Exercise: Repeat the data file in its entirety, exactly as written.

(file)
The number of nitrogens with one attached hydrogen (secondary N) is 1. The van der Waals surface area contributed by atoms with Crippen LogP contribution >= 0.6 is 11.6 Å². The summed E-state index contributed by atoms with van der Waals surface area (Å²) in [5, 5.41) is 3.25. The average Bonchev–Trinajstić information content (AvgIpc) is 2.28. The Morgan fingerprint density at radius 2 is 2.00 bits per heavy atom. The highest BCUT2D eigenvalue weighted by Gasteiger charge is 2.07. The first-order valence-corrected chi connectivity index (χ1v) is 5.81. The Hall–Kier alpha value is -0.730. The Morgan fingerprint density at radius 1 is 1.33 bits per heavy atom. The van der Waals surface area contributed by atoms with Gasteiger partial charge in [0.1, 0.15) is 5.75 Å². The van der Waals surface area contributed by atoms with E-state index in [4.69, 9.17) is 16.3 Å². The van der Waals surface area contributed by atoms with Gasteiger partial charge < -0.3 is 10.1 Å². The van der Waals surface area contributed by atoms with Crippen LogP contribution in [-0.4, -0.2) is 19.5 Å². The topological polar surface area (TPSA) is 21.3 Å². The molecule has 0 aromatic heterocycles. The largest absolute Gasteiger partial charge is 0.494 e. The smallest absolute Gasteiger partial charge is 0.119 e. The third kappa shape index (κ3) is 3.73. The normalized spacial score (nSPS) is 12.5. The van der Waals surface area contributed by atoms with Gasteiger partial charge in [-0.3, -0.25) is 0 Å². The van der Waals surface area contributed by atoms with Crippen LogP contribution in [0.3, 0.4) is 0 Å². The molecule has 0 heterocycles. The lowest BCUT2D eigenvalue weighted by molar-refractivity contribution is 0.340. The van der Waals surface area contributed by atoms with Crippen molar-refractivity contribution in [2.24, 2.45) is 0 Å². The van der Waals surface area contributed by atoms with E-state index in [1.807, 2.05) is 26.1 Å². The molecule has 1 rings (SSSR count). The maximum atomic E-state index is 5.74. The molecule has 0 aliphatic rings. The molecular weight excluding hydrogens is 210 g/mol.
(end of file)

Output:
The number of nitrogens with one attached hydrogen (secondary N) is 1. The van der Waals surface area contributed by atoms with Crippen LogP contribution >= 0.6 is 11.6 Å². The summed E-state index contributed by atoms with van der Waals surface area (Å²) in [5, 5.41) is 3.25. The average Bonchev–Trinajstić information content (AvgIpc) is 2.28. The Morgan fingerprint density at radius 2 is 2.00 bits per heavy atom. The highest BCUT2D eigenvalue weighted by Gasteiger charge is 2.07. The first-order valence-corrected chi connectivity index (χ1v) is 5.81. The Hall–Kier alpha value is -0.730. The Morgan fingerprint density at radius 1 is 1.33 bits per heavy atom. The van der Waals surface area contributed by atoms with Gasteiger partial charge in [0.1, 0.15) is 5.75 Å². The van der Waals surface area contributed by atoms with E-state index in [4.69, 9.17) is 16.3 Å². The van der Waals surface area contributed by atoms with Gasteiger partial charge < -0.3 is 10.1 Å². The van der Waals surface area contributed by atoms with Crippen LogP contribution in [-0.4, -0.2) is 19.5 Å². The topological polar surface area (TPSA) is 21.3 Å². The molecule has 0 aromatic heterocycles. The largest absolute Gasteiger partial charge is 0.494 e. The smallest absolute Gasteiger partial charge is 0.119 e. The third kappa shape index (κ3) is 3.73. The normalized spacial score (nSPS) is 12.5. The van der Waals surface area contributed by atoms with Gasteiger partial charge in [-0.3, -0.25) is 0 Å². The van der Waals surface area contributed by atoms with Crippen LogP contribution in [0.3, 0.4) is 0 Å². The molecule has 0 heterocycles. The lowest BCUT2D eigenvalue weighted by molar-refractivity contribution is 0.340. The van der Waals surface area contributed by atoms with Crippen molar-refractivity contribution in [2.24, 2.45) is 0 Å². The van der Waals surface area contributed by atoms with E-state index in [1.807, 2.05) is 26.1 Å². The molecule has 1 rings (SSSR count). The maximum atomic E-state index is 5.74. The molecule has 0 aliphatic rings. The molecular weight excluding hydrogens is 210 g/mol.